This review is part of my judging effort for the SPSFC. For a little intro to the whole thing and an explanation of my judging style, see this practice review.
My latest read was Silicon Override, by Shawn Ketcherside. Let’s take a look, shall we?
This action-packed techno thriller started in a fairly muted way, with a nice buildup of sympathetic and relatable characters (Chase and Abbey, and arguably Doctor Edwards who I immediately pictured as Sigourney Weaver and to be honest that was a difficult one to shake so I just went with it). Maybe a bit more of a hook is needed to pull the reader in. If you’re going to have a Jurassic Park-style Hammond-video intro that the protagonist doesn’t listen to, then make either the information in the video or the protagonist not listening to it the main point of the chapter. And if you go with the latter, the protagonist needs to do something else interesting, like eat a bunch of sunflower seeds and spit the husks all over the exposition-giver.
What am I talking about?
Well, Chase has a backstory and it’s important to the narrative, but at the point we were just starting out I had to wonder why he had worked so desperately to get in on the ArcSIS project and was so desperate to work there (in ‘app development’, which … okay I’ll get to that), but then so aggressively refused to take part in viewing the introductory video, or any kind of preparation for the job, or the orientation even though he was being given a personal orientation tour and assistance by the female protagonist he was definitely kind of super into at first sight, or … well, any of it. Just didn’t make sense to me why Chase’s motivations and actions were so unclear and he was going into ArcSIS with such a vague yet churlish yet super-keen yet meh attitude. That did fold kind of nicely into his ultimate fate and his lack of an emotional aura (I’ll get to that too), though. So, okay.
Also, I’m afraid I completely missed what ‘ArcSIS’ stood for or meant. It’s a cool name and stuff but I somehow managed to not see it expanded anywhere. I’m pretty sure that’s on me, though.
ArcSIS is a little city under the sea, a technological wonderland isolated from the world. The potential of its construction and setup is unlimited. The things all the scientists who live there could be doing is very exciting. And the inclusion of all the necessary behind-the-scenes people (and making them into main characters) was really great the more I think about it. Those people are necessary, and often forgotten, and you can tell that Ketcherside gets that. It could have been … okay, stay with me on this.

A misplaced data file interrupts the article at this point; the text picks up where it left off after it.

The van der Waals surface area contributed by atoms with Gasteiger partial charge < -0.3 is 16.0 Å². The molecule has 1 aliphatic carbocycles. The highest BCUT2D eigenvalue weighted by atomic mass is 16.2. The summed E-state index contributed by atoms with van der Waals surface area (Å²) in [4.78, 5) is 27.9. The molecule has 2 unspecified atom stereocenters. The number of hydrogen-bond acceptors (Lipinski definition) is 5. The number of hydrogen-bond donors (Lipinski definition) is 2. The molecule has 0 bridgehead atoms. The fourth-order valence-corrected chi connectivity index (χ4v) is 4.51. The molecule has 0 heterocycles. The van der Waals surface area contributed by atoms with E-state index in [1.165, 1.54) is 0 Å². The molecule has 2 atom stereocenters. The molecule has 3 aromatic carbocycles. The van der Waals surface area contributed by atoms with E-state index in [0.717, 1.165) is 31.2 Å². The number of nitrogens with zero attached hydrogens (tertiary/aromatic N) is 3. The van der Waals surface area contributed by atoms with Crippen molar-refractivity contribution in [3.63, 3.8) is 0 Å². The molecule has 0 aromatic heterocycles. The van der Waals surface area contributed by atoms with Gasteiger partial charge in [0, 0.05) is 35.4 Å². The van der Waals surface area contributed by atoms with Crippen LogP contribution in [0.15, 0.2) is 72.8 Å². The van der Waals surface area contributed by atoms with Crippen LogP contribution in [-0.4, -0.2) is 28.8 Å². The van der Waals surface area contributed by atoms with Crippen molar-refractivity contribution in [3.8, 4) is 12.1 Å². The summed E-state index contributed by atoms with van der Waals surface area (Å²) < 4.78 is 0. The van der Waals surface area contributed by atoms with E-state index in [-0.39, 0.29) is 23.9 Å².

You know how, in Gremlins 2, there was this high-tech self-sustaining smart tower with a bunch of office grunts but then also a freaky lab run by Christopher Lee where they were doing, just, tons of weird shit? This was that, only it was also the ocean lab in Deep Blue Sea.
So, as tradition demands in such a setting, a bunch of gung-ho mercenaries go full Dennis Nedry on that shit and everything goes to Hell in a handbasket. Their appearance and interaction with Sigourney Weaver, and everything that happens with them, is weird but oddly readable nonsense. I had fun.
Should Chase have sat down at some point and explained clearly why he wanted to work in app development in this incredible sci-fi lab? Maybe. Should Doctor Edwards have explained why Chase needed to be reassigned to some kind of management role? Sure. Should Abbey … okay, you know what? No notes on Abbey, she was great. Her weird superpower was perhaps somewhat surplus to requirements, but damn it, it was interesting.